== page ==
• Establishes measurable goals and a template to evaluate progress and adapt to a changing environment.

During a recent JGA webinar, I shared six tips to help you create a resilient organization by building resiliency into your strategic planning:

1. Prepare for the unexpected. Include learning sessions at the beginning of your strategic planning process to provide the knowledge you need to make your organization more resilient.
a. Acknowledge internal and external threats,
b. Consider different scenarios and plans,
c. Stay informed about trends, and
d. Identify lessons learned.

2. Concentrate on the customer experience: For nonprofits to be resilient, it is important to think about who your core “customers” are and who your potential “customers” might be as you think about implementing your mission and opportunities for growth.
a. Provide excellent customer service,
b. Help your customers (constituents, donors, etc.) make their lives easier,
c. And anticipate their needs.

The International Center has named Abigail Leese as a relocation specialist. Leese currently works as a licensed realtor at Keller Williams Realty, Inc.
The International Center has promoted Taina Lance to director of relocation services. Lance previously served as the organization’s relocation services coordinator.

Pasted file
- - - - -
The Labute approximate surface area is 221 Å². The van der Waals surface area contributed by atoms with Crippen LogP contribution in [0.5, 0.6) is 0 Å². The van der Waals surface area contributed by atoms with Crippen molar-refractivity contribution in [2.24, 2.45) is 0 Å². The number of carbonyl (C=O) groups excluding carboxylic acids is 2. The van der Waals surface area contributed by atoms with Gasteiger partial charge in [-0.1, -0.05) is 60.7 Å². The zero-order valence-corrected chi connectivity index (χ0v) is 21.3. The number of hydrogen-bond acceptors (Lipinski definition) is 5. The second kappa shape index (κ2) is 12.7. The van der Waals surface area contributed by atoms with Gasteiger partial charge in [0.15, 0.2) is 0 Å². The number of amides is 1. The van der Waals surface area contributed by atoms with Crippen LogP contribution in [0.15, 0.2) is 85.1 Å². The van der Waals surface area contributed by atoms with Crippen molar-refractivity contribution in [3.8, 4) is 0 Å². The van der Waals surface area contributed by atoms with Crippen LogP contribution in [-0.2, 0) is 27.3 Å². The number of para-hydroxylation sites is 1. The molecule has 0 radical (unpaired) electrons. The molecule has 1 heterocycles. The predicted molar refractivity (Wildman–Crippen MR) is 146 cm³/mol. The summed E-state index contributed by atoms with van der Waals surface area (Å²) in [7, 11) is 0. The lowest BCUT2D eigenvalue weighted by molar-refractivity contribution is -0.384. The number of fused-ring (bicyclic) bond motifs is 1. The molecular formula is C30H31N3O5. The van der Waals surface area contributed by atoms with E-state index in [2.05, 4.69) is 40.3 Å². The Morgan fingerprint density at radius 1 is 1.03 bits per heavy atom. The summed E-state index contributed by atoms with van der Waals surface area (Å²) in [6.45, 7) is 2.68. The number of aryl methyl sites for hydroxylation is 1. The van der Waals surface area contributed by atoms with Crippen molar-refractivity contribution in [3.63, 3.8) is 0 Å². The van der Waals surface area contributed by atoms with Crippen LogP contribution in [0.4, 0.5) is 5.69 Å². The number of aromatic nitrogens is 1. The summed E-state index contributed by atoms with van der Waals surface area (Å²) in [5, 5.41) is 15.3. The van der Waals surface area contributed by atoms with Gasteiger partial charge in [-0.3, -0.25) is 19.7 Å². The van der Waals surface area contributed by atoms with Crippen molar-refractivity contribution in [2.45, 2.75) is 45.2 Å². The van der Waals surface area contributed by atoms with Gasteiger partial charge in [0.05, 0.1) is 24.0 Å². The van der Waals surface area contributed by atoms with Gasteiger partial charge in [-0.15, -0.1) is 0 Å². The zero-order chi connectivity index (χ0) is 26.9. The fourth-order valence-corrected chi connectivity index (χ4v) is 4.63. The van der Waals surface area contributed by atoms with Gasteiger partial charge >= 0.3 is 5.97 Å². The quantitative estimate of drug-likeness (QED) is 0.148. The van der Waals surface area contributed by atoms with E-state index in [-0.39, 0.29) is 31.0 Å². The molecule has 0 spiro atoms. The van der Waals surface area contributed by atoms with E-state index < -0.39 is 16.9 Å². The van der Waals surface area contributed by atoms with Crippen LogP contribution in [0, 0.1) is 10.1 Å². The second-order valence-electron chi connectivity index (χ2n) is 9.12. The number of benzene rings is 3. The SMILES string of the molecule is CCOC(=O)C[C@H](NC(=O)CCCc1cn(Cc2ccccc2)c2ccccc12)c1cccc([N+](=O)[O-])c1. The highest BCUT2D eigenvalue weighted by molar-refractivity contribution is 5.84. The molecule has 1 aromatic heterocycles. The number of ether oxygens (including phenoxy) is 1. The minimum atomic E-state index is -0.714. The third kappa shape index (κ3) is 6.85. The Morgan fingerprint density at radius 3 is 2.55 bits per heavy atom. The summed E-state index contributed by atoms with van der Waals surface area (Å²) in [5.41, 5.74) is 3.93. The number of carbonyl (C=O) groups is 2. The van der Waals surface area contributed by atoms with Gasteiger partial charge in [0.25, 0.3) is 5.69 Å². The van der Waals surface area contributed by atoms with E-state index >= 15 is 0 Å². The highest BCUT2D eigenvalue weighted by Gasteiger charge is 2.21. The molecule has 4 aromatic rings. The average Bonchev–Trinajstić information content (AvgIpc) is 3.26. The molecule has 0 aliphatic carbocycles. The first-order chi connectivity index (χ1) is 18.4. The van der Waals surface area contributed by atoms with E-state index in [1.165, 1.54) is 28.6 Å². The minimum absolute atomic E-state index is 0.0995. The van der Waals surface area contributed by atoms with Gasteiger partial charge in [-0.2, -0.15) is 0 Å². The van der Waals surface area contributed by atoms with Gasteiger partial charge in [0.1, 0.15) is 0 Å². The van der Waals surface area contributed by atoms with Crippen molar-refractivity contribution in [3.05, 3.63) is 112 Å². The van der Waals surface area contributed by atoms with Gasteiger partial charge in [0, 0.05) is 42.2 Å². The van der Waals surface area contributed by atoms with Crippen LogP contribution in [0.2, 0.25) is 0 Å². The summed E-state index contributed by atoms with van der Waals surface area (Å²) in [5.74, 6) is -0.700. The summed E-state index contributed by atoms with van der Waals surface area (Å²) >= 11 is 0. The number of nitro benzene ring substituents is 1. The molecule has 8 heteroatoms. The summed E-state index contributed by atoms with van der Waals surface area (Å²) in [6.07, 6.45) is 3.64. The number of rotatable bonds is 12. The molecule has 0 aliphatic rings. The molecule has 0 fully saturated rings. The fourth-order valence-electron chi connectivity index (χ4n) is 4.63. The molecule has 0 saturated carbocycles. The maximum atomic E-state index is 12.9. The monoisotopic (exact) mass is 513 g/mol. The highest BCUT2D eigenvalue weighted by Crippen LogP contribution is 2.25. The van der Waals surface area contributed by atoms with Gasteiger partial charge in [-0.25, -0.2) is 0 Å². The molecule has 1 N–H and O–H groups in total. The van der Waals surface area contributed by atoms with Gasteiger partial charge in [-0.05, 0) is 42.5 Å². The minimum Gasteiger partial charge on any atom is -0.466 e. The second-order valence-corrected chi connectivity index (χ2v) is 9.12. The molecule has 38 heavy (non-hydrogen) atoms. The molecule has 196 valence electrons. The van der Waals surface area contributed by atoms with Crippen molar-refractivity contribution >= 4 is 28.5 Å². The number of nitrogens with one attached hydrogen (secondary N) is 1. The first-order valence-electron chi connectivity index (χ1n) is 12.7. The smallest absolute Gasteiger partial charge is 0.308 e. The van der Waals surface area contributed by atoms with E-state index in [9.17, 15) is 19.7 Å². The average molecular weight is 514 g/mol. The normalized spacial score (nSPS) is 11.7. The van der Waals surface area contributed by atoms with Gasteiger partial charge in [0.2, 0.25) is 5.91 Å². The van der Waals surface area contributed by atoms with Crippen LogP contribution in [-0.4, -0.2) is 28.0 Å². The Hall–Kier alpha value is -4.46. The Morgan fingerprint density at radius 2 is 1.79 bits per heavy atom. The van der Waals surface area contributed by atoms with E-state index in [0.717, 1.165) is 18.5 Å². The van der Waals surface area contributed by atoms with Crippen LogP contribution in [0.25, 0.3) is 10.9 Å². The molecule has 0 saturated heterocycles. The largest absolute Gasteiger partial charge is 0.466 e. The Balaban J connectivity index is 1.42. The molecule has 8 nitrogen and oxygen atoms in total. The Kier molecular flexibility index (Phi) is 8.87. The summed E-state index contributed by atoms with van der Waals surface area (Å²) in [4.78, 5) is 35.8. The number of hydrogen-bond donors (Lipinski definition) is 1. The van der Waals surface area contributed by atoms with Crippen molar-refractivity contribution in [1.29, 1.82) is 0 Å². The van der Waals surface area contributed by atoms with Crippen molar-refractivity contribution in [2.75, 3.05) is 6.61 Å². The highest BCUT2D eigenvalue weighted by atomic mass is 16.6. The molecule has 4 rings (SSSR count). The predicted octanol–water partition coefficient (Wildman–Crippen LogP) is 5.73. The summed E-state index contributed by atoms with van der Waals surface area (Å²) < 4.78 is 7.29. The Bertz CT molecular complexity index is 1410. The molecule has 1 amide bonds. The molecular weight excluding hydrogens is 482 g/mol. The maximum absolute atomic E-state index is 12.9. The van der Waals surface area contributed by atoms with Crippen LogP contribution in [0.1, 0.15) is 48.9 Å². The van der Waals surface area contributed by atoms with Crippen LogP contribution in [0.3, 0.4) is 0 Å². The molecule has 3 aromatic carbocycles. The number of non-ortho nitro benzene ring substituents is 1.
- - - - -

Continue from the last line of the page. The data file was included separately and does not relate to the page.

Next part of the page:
The Arts for Learning Indiana has named Anya Aslanova as president. Previously, Aslanova was the director of educational development at the Indianapolis Art Center. — Inside Indiana Business
Christel House International has named Kate Hayward as a major gifts officer. Hayward formerly was the regional philanthropy and major gifts officer for the American Red Cross.
Leadership Indianapolis, an organization that helps Hoosiers get involved as volunteer leaders, has pivoted its Get On Board program from a one-day event to a series of virtual workshops to connect organizations with potential volunteers. Read more

Edna Martin Christian Center has recently opened its second campus, the Leadership and Legacy Center. The $6.8 million, 25,000-square-foot facility at 2259 Ralston Ave. features a preschool, a high school, a dedicated space for seniors, an urban farm and a business incubator. Read more

Food in Transit, a farm stand presented by Growing Places Indy and IndyGo, has returned for its fourth year. The Food in Transit program provides locally grown produce, provided by Growing Places Indy, to transit riders. Read more

The Indianapolis Public Transportation Foundation has announced the recipients of its mobility access fund pilot's award grants. The grants provide more than $2 million in free or discounted rides each year to veterans, students, seniors, and people with disabilities. Read more

The Mind Trust has announced eight recipients of its talent innovation fund awards. The organization has invested $150,000 to assist recipients whose projects will help solve an education talent challenge in Indianapolis. Read more